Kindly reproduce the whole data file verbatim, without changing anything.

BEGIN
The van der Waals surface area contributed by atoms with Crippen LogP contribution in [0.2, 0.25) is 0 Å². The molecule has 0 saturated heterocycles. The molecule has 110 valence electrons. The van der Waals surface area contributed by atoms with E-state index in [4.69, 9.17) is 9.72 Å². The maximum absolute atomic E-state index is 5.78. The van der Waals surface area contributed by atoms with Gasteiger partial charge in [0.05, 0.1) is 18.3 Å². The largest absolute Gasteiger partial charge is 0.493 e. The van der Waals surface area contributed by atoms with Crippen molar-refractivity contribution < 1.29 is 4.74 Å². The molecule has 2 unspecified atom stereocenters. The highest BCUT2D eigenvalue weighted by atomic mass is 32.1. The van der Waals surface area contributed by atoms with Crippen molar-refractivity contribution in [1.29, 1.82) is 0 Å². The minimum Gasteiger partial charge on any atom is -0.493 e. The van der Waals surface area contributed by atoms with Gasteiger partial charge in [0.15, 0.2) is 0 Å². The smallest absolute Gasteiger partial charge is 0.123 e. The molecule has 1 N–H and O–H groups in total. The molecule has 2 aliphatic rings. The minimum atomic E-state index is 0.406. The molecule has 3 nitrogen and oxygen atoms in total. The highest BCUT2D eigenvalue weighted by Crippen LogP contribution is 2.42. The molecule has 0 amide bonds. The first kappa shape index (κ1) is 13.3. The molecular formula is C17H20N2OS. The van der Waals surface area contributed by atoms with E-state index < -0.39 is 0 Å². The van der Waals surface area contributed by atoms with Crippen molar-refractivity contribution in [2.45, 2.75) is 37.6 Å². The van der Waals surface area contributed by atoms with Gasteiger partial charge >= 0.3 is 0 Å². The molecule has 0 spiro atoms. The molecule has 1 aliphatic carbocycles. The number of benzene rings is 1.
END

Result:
The van der Waals surface area contributed by atoms with Crippen LogP contribution in [0.2, 0.25) is 0 Å². The molecule has 0 saturated heterocycles. The molecule has 110 valence electrons. The van der Waals surface area contributed by atoms with E-state index in [4.69, 9.17) is 9.72 Å². The maximum absolute atomic E-state index is 5.78. The van der Waals surface area contributed by atoms with Gasteiger partial charge in [0.05, 0.1) is 18.3 Å². The largest absolute Gasteiger partial charge is 0.493 e. The van der Waals surface area contributed by atoms with Crippen molar-refractivity contribution < 1.29 is 4.74 Å². The molecule has 2 unspecified atom stereocenters. The highest BCUT2D eigenvalue weighted by atomic mass is 32.1. The van der Waals surface area contributed by atoms with Crippen molar-refractivity contribution in [1.29, 1.82) is 0 Å². The minimum Gasteiger partial charge on any atom is -0.493 e. The van der Waals surface area contributed by atoms with Gasteiger partial charge in [0.15, 0.2) is 0 Å². The smallest absolute Gasteiger partial charge is 0.123 e. The molecule has 1 N–H and O–H groups in total. The molecule has 2 aliphatic rings. The minimum atomic E-state index is 0.406. The molecule has 3 nitrogen and oxygen atoms in total. The highest BCUT2D eigenvalue weighted by Crippen LogP contribution is 2.42. The molecule has 0 amide bonds. The first kappa shape index (κ1) is 13.3. The molecular formula is C17H20N2OS. The van der Waals surface area contributed by atoms with E-state index < -0.39 is 0 Å². The van der Waals surface area contributed by atoms with Crippen molar-refractivity contribution in [2.45, 2.75) is 37.6 Å². The van der Waals surface area contributed by atoms with Gasteiger partial charge >= 0.3 is 0 Å². The molecule has 0 spiro atoms. The molecule has 1 aliphatic carbocycles. The number of benzene rings is 1.